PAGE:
For this, I made a custom plugin. This plugin makes use of WordPress metaboxes on the instruction edit screen. What this does is display the initial information in plain text, not inputs, allowing for secure read-only access to this information for certain users. I then styled this information to match the layout of the fundamental form, to make things easier for the admins who may at some point have to use both.

Next, I created a CPT for Firms, and this contains far less information. It has a comma-separated list of active postcodes, a phone number, email and User ID. There is one for each of the (roughly) 30 firms involved. The primary use for this is to assign ownership of an instruction to the most geographically convenient firm, along with giving the initial instruction author a point of contact should they need to chase anything up. The way this happens is that when you save an instruction, the server loops through every Firm checking, it’s active postcodes (which can include wildcards – causing a little head-scratching). You then store potential matches in an array of Firm IDs.

A (fictional) example of a valuation firm.

What happens next depends on how many potential firms exist. There are 3 possible conditions, the ideal scenario being that you find only one firm. If this is the case they are assigned ownership of the instruction, will carry out the valuation, and return their report and invoice, simple!

An example of an autofilled firm, chosen based on postcode.

As the active postcodes of the firms are fine-tuned to avoid conflicts, hopefully, this will become the vast majority of cases. In case of either conflict or no active firm nearby, the instruction will assign to the firm which oversees the whole application. When you assign ownership to a valuation firm, they will receive a notification via email. This will also happen when a case is complete, ownership will then return to the original author, who they notify, and you can activate the gathered information.

I knew that I would need to do some relatively drastic modification of the backend of the site, partly for cosmetic purposes but also for practical purposes, as the sheer amount of information required on the “List View”, would have quickly filled the available width and become unreadable. There were several approaches I looked into for this.

Here is the initial list view appearance, as you can see it is almost saturated with information and we may need to add more fields in future.

This is much better, obviously the elements could do with a bit more visual separation, however this is a much more readable layout, with much more space for any fields needed in future.

The first thought of mine was to make a child of WordPress’ built-in Admin Table class. This class is used to display all of the list views in the backend, including posts, pages, users, etc. My thought was that it could be modified to use DIVs instead of HTML table elements, as this would be more flexible. Potentially with relevant fields grouped in ordinary parent DIVs, and this would allow me to break each listed item into two or three rows. This action would essentially double the width, increasing the amount of readable information available at a glance.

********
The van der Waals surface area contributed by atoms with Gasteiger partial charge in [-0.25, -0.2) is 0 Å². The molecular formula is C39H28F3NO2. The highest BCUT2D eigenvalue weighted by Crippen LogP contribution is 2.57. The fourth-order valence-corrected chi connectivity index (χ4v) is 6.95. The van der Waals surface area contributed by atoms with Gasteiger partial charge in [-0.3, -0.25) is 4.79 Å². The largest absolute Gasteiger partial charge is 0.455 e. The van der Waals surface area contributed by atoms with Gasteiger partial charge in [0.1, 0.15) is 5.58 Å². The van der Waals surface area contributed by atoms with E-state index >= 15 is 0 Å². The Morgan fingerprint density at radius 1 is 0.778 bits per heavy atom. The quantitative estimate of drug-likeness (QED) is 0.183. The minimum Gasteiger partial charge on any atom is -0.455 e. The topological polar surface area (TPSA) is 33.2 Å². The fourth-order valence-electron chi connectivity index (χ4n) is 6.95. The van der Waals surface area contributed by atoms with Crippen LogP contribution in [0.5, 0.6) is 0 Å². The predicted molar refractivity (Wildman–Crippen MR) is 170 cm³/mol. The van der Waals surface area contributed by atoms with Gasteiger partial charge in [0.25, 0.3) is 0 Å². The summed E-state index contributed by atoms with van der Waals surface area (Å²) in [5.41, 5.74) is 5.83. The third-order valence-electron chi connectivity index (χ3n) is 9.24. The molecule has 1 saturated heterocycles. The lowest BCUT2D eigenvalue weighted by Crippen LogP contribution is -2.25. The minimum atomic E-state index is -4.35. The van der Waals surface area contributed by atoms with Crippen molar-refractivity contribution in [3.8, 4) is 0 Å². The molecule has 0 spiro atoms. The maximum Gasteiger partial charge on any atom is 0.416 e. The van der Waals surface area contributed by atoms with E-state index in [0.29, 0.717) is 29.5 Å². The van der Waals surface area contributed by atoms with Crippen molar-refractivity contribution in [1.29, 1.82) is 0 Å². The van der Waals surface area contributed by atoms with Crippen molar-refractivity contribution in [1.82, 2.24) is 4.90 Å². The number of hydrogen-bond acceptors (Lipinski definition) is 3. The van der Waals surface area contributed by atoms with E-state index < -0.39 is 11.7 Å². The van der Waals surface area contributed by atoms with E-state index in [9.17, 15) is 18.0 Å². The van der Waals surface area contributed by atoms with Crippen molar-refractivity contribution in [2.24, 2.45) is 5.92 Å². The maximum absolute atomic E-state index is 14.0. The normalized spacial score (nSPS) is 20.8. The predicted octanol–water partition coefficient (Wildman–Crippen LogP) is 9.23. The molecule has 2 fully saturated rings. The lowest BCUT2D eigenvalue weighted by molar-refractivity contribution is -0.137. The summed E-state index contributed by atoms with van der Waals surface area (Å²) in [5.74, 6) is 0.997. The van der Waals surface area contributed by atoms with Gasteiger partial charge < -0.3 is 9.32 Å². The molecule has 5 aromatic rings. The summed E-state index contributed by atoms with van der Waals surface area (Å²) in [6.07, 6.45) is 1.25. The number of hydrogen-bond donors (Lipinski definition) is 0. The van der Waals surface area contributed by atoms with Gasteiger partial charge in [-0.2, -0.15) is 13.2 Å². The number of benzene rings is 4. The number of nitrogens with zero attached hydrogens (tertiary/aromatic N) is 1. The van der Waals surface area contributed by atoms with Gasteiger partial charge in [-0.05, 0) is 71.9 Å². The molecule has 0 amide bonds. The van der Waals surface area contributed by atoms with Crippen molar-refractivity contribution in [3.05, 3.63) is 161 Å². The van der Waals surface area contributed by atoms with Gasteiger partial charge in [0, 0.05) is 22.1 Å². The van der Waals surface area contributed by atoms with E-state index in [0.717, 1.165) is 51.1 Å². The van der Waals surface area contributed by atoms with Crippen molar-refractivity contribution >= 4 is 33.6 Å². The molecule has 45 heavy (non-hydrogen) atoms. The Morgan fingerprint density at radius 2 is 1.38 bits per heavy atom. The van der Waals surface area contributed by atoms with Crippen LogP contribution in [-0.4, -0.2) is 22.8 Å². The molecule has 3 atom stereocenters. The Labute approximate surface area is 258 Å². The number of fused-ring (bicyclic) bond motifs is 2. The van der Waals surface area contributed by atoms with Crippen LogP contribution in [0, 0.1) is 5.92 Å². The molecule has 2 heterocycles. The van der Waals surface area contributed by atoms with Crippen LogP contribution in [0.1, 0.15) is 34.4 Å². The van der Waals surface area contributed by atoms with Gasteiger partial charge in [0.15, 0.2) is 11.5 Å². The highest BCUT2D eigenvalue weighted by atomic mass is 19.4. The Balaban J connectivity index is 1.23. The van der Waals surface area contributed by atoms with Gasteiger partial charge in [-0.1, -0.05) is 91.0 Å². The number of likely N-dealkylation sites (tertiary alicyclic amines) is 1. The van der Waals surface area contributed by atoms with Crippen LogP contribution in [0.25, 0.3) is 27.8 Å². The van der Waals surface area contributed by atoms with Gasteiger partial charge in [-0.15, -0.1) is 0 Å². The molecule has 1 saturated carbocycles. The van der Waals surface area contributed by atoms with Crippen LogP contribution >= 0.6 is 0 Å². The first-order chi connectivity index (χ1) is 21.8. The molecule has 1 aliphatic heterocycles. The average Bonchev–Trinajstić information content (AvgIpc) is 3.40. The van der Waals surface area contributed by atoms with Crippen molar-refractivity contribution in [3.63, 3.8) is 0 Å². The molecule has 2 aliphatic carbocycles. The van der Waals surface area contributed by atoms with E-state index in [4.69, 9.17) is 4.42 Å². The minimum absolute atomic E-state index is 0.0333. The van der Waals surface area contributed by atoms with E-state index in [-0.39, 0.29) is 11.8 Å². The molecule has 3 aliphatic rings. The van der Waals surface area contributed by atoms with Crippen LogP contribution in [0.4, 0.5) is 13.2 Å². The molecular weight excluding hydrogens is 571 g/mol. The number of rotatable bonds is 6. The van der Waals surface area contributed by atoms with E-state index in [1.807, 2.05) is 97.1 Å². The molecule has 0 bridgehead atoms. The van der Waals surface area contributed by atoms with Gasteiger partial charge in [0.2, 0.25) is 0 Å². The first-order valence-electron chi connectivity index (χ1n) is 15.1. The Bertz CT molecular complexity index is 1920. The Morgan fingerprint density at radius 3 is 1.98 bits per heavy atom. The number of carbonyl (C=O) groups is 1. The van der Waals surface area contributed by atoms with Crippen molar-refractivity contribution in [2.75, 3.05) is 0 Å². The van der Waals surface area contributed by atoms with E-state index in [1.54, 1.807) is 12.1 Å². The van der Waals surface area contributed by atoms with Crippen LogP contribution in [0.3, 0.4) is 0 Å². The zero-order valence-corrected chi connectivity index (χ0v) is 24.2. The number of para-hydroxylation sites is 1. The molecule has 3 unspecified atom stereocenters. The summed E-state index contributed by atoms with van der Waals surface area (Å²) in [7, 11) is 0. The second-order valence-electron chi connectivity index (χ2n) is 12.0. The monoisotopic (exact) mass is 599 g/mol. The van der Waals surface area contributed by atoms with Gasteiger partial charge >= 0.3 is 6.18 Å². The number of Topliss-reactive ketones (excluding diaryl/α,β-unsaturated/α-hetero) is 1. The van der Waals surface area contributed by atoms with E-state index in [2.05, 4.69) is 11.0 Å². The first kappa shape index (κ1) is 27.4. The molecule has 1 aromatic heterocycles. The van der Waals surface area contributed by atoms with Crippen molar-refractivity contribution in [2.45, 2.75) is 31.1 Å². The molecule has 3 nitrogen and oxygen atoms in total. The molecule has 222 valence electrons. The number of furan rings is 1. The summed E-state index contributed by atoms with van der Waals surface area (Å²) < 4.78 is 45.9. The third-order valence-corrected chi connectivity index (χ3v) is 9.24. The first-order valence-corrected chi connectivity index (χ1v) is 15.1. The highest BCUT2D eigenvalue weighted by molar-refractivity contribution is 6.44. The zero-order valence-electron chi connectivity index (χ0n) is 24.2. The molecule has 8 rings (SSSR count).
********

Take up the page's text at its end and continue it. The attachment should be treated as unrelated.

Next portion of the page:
In the end, I concluded that by changing the display property of my table cells, I could achieve most of this. There is a slight drawback in that I don’t have full control over the markup I output, so I can’t group related fields in the markup (however I have done visually).

I also added a progress bar, which consists of 5 Boolean values for each instruction. Each one of these represents a significant step along the process, the first being “Firm Nominated” and the last being “Invoice Submitted”. This should be handy, as an empty progress bar will signify to the Admin that this instruction needs attention to progress (they will also receive an email notification).

Eventually, I would like to make the instructions sortable by progress, as this will be a useful view both to the pension provider agents, and the administrators of the service.

I also modified the login screen as this is essentially the homepage now, seeing as there isn’t technically a frontend. There are a few hooks on the login page I used (header and footer), this allows me to style this page without modifying any core files, instead – using a plugin. I moved the original login form into a modal, triggered by a login button. Then for a touch of visual interest, I created a carousel of sorts, which displays the valuation firm logos.

At the time of writing, there are still some features I need to implement. The most interesting of which is the ability to export KPI tracking information. The information is mainly how early or late reports are delivered based on the expected date. The results will give an integer value, i.e., 1 for a day early. You can then average the data to provide an overall score.

This will be on a site-wide and a per-firm basis, allowing the administrators to assess which firms are performing best. Also, how to identify any persistently late firms. I put quite a lot of thought into how to implement this. I toyed with the idea of a third CPT to hold only the critical information for this tracking. However, I eventually concluded the best way would be to make a special status for completed instructions; after which point they would archive and only be visible to individual users. This would then serve as the data source for the KPI tracking.

Thanks for reading, and I hope this is of interest! I am planning to do a write-up like this once a month, workload allowing.